“What you resist persists.” – Carl Jung.
Projects are looming in my world. Some big. Some little. But they all loom, like a cloud over my head. Always there. I’ve come to understand that this is good news. It means I’m getting very close to a new breakthrough of my heart’s work. I can know that I’ll probably enjoy the process once I start, that it’s really quite small.
Yada Yada Yada. Sometimes all the rational thoughts in the world don’t seem to make a difference. Even knowing all these wise things sometimes doesn’t seem to dispel the persistent cloud of dread also known as resistance.
So I leave it up there in the cloud, and I distract myself with other things that I deem more useful. I react to whatever demands are right in front of me. I “kill” time by resorting to one of my favorite little guilty pleasures, like staring at a screen or getting lost in a book. I get mentally busy imagining how hard it will be to do, to start. I tell myself I don’t know how to start. That someone else should do it. That it’s not my job, not my bliss.
I put it off, relishing the drama of my newest Challenge and imagining myself as the hero rising up against great obstacles. Meanwhile, the cloud is still there, getting heavier. Sometimes I bully myself into doing it and then (of course) I have to rebel.
I make it very complicated. And I don’t do it, whatever “it” is, that creative thing I have in mind.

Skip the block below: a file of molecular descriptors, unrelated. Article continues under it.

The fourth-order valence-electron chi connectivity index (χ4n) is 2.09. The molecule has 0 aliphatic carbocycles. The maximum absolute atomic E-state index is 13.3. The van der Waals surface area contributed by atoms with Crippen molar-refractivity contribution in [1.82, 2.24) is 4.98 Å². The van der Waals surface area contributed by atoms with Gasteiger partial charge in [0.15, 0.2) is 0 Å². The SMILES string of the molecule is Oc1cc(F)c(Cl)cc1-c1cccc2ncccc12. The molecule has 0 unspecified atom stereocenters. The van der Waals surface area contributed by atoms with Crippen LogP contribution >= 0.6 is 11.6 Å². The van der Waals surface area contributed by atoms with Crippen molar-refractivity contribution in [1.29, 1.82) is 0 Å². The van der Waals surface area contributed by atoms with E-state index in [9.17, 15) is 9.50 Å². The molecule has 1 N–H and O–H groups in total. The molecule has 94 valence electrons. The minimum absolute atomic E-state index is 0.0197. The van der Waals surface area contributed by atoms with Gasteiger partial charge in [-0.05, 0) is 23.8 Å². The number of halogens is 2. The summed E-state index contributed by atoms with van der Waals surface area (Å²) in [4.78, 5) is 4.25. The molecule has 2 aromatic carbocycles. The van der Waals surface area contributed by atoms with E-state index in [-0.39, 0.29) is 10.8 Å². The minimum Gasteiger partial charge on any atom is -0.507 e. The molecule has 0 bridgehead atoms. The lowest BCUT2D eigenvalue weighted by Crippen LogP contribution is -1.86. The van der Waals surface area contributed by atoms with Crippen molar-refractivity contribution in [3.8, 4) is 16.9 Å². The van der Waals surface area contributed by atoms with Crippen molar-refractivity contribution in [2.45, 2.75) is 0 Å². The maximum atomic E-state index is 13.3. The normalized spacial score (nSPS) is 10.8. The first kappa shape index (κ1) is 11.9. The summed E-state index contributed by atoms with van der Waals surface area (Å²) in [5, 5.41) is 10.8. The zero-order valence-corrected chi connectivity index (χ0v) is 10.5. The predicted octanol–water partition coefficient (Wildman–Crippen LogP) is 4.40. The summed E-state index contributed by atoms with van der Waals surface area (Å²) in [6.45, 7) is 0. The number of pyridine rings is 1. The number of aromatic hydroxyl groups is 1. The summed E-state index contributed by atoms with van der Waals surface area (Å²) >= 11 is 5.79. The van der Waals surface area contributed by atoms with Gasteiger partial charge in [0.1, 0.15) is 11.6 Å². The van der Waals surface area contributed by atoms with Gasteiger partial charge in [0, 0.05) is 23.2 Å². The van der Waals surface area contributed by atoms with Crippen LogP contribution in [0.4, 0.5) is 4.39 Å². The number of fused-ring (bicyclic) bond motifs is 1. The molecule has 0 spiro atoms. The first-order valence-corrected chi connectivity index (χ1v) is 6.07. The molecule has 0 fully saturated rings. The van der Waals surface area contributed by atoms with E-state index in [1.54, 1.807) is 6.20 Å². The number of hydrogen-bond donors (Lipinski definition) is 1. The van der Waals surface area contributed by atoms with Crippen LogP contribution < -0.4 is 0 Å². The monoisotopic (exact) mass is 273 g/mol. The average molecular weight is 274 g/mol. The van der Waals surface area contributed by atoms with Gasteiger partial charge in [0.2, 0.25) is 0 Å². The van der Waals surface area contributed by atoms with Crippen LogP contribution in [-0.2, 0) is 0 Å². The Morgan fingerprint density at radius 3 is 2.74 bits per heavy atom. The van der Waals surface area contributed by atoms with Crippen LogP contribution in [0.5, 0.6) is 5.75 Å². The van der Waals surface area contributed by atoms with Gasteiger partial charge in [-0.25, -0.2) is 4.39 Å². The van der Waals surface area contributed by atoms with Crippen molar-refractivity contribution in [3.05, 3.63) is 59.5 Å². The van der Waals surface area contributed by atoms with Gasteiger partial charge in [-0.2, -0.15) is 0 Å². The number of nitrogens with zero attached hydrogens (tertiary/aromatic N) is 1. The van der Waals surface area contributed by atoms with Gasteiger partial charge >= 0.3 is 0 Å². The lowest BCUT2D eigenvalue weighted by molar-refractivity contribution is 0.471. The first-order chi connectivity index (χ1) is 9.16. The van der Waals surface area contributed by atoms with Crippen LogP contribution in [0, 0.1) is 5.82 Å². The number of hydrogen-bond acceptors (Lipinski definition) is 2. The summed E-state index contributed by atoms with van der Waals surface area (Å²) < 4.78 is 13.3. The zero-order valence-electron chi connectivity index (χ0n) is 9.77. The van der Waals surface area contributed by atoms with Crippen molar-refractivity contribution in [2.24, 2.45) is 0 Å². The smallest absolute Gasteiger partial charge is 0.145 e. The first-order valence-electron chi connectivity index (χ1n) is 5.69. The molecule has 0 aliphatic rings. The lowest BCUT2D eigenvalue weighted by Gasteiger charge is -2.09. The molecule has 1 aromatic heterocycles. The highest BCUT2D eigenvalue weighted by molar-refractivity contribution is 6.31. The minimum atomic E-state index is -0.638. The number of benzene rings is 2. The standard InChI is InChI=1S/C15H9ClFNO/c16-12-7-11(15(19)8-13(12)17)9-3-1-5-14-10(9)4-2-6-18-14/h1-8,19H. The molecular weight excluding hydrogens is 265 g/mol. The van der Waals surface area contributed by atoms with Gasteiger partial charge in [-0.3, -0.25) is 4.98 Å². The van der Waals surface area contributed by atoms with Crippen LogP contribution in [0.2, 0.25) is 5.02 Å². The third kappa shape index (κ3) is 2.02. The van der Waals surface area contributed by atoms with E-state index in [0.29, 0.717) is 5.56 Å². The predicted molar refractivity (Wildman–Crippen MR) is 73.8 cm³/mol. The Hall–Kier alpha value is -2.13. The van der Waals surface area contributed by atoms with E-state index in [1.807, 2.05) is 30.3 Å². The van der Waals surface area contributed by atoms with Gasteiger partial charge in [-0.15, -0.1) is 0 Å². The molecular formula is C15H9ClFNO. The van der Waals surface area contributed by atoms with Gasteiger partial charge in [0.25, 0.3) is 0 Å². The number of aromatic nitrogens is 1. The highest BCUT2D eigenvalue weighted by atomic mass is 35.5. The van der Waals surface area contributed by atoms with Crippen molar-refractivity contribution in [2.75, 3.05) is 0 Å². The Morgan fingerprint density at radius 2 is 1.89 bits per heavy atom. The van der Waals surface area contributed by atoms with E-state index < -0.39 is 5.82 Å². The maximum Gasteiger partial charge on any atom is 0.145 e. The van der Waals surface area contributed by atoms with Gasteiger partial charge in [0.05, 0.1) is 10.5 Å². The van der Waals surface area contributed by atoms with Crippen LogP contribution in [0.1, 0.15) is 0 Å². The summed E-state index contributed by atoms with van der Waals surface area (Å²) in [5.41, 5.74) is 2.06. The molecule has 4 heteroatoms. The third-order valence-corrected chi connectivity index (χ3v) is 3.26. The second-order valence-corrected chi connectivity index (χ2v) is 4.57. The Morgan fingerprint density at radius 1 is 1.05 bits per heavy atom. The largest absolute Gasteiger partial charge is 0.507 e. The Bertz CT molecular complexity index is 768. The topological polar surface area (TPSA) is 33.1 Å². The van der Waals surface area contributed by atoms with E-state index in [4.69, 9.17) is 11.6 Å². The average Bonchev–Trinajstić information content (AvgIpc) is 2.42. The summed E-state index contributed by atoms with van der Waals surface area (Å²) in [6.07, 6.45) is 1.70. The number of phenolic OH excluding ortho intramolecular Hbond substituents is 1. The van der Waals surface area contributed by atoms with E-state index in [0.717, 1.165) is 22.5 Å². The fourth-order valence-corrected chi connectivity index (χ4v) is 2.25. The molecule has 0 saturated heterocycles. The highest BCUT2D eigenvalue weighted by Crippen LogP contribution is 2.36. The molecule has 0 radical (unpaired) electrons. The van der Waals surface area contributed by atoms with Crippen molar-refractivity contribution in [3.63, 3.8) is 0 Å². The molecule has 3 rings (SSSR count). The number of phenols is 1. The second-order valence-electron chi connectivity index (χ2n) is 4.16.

There’s a tension that builds, sort of like the barometric pressure before a rain storm. A bodily sense of heaviness, a general gritchiness that seems to lead up to my taking the first step. The obvious step. After that it’s downhill, of course.
I know this. I remember it a whole lot of the time, as I coach myself and others to take small steps, one at a time and watch the momentum increase. And yet the resistance to doing what is mine to do sometimes persists.
This past month I’m watching this closely. Sometimes giving in to the old patterns and watching what happens. Playing around the edges of resistance. Giving myself full permission to procrastinate, avoid, delay. It turns out there’s good news at the other end of that practice. What happens when nothing happens is so uncomfortable, so full of tension, so persistent, so full of energy, that it has to shift into something else.
I’ve discovered that I can simply help the shift along if I cooperate. And for me the way of cooperation depends upon a very simple tool: the timer on my iPhone. I set it to “harp” setting … for 15 minutes.
Then I do that thing that seemed so big before. Take the nibble. Or refrain from nibbling and sit down and do the thing. I tell myself that 15 minutes never killed anybody. I write in my blog or work with my food/nutrition journal. I pull together the bills. There’s a harp reminding me I’m done. I either finish the task or remind myself I’ll do it tomorrow … for 15 minutes.
It’s like magic. When I know that there’s a reprieve in just a few minutes, I can begin anything. And once I begin there’s a certain momentum that seems to have a life of its own.
What tools and tricks do you use to get yourself to the starting line and start creating momentum? What can you commit to do today, for just 15 minutes?